Is there an economic “long COVID”?

Posted by: Paul Donovan

19 Feb 2021

Weekly Updates

  • Some people experience long-term effects from the COVID-19 virus, months after the infection has passed. This is known as “long COVID”. Economically there may be similar effects.
  • People who have been unemployed for a long time find it harder to get a job, and long-term unemployment can become permanent unemployment. Skills deteriorate, people become discouraged, and prospective employers adopt a “rule of thumb” that the long-term unemployed must be undesirable. The share of US unemployed out of work for more than six months roughly doubled during the pandemic. Whether this effect will apply to people on government furlough schemes is not clear.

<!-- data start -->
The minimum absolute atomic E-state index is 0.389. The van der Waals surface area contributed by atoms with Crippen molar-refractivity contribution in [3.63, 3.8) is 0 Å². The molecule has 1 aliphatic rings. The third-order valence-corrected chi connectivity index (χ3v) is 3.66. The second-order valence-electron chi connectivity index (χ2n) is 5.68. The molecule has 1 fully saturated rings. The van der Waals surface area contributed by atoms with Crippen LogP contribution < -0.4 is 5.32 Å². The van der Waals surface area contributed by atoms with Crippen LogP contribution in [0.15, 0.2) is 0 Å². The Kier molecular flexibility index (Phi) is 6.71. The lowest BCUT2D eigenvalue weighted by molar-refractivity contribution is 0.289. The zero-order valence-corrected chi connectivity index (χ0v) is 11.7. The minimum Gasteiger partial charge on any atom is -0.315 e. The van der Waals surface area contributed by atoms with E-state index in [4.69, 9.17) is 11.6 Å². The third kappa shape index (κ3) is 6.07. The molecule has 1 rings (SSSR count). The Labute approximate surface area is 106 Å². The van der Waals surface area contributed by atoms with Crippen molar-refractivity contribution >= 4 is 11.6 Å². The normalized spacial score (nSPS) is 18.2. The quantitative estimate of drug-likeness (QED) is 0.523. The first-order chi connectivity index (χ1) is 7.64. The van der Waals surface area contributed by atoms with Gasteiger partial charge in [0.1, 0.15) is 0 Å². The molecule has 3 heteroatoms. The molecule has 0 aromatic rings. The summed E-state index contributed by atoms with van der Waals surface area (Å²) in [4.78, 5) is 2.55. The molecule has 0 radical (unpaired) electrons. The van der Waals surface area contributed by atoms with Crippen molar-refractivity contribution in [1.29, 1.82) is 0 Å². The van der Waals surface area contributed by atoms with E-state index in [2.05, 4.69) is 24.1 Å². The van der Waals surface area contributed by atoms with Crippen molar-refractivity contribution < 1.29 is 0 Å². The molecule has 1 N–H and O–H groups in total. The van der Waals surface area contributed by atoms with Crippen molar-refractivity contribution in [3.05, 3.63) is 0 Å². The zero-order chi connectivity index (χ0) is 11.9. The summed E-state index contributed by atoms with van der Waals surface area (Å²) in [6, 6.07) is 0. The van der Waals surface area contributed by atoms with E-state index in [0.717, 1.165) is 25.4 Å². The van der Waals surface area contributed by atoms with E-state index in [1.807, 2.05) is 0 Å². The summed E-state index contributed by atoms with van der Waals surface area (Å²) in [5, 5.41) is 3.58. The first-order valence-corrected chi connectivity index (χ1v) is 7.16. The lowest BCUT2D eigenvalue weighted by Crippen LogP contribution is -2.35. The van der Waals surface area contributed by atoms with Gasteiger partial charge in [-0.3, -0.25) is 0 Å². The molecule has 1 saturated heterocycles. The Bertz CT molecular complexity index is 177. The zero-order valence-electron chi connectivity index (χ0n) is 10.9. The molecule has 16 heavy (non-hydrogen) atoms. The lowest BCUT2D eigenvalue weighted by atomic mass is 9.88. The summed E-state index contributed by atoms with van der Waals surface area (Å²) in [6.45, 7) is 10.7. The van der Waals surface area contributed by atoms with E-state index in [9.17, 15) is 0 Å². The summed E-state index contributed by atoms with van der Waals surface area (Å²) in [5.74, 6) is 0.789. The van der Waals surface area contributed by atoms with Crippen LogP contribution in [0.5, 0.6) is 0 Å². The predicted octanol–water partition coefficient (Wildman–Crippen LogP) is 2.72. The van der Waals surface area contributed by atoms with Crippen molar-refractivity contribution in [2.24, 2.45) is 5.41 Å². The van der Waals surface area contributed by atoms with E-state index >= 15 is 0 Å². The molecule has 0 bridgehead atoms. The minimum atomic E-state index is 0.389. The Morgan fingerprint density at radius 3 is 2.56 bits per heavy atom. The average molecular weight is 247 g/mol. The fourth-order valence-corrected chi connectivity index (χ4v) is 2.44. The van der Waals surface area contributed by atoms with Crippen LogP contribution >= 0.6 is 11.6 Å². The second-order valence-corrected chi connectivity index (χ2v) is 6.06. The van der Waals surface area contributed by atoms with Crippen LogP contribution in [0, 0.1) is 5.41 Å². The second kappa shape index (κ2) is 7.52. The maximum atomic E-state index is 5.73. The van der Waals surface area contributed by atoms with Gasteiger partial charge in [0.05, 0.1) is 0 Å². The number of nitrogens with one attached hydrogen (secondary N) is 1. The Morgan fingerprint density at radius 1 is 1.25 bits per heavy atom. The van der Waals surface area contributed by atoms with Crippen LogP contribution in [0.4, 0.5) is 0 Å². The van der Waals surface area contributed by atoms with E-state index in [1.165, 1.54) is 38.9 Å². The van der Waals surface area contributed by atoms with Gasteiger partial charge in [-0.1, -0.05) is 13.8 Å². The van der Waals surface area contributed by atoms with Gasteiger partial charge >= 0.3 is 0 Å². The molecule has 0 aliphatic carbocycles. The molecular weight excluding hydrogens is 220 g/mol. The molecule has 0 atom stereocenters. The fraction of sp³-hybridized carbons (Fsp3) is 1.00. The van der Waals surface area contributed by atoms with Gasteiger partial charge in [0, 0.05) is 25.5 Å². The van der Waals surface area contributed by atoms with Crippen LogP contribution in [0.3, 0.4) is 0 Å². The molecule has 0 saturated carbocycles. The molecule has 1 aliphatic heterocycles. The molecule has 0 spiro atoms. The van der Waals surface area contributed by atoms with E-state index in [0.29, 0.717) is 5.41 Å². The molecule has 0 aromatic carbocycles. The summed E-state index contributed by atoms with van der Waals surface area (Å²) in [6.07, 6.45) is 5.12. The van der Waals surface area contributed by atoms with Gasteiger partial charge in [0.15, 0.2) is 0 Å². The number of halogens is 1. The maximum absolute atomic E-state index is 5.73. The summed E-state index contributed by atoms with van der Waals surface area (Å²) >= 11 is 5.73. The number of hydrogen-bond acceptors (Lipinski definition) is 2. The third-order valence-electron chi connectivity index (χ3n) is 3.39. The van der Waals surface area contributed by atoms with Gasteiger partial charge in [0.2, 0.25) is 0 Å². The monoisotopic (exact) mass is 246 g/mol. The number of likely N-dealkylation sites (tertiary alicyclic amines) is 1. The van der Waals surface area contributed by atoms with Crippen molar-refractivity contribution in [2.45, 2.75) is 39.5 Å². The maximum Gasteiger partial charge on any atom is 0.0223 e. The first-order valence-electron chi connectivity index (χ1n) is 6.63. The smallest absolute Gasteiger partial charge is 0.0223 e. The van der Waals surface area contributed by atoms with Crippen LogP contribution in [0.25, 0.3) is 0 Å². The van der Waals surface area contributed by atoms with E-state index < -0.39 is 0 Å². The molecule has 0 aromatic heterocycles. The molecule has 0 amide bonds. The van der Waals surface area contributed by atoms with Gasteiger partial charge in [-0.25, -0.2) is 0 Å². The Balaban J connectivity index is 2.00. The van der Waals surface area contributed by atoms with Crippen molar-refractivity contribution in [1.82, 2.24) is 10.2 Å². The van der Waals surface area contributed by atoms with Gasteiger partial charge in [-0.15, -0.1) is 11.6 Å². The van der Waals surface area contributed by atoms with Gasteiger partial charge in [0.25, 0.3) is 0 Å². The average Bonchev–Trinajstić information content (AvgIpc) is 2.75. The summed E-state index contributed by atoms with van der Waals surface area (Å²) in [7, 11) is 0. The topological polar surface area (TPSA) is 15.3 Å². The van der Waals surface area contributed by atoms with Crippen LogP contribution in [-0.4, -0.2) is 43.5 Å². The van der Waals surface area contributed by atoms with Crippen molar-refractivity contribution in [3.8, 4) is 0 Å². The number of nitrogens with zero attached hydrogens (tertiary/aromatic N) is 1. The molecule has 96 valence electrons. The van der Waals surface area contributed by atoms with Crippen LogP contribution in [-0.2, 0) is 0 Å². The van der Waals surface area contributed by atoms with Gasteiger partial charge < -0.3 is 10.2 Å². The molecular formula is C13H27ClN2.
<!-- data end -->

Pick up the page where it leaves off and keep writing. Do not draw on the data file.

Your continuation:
• The pandemic has also accelerated structural change in the economy. Structural change is disruptive, with long-term economic effects. The move to home working and online retail has happened faster than expected, so the economy has had less time to adjust. The abrupt nature of change may cause additional economic damage.
  • There is some evidence some economies that were hit early by the pandemic have been slower to recover (even as caseloads have fallen). Economic fear can linger. Other traumatic economic events, like hyperinflation, can change economic behaviour years after the event.
  • Economic “long COVID” is a risk policymakers need to consider.

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